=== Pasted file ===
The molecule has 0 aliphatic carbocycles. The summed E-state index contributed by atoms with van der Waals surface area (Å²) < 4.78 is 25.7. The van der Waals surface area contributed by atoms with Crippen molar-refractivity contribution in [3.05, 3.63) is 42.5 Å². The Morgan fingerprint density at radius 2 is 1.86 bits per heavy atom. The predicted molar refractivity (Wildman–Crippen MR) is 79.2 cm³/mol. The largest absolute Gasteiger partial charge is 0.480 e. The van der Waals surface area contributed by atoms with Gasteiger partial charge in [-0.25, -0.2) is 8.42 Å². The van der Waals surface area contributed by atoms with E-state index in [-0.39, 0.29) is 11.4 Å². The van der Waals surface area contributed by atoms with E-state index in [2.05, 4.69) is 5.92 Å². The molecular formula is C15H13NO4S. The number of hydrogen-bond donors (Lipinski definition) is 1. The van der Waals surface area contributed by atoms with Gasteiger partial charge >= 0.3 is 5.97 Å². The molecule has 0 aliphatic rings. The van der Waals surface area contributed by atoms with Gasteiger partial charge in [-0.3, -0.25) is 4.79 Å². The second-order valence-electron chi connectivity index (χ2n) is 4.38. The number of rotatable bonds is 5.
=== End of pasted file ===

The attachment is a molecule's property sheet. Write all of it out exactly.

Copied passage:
The molecule has 0 aliphatic carbocycles. The summed E-state index contributed by atoms with van der Waals surface area (Å²) < 4.78 is 25.7. The van der Waals surface area contributed by atoms with Crippen molar-refractivity contribution in [3.05, 3.63) is 42.5 Å². The Morgan fingerprint density at radius 2 is 1.86 bits per heavy atom. The predicted molar refractivity (Wildman–Crippen MR) is 79.2 cm³/mol. The largest absolute Gasteiger partial charge is 0.480 e. The van der Waals surface area contributed by atoms with Gasteiger partial charge in [-0.25, -0.2) is 8.42 Å². The van der Waals surface area contributed by atoms with E-state index in [-0.39, 0.29) is 11.4 Å². The van der Waals surface area contributed by atoms with E-state index in [2.05, 4.69) is 5.92 Å². The molecular formula is C15H13NO4S. The number of hydrogen-bond donors (Lipinski definition) is 1. The van der Waals surface area contributed by atoms with Gasteiger partial charge >= 0.3 is 5.97 Å². The molecule has 0 aliphatic rings. The van der Waals surface area contributed by atoms with Gasteiger partial charge in [-0.3, -0.25) is 4.79 Å². The second-order valence-electron chi connectivity index (χ2n) is 4.38. The number of rotatable bonds is 5.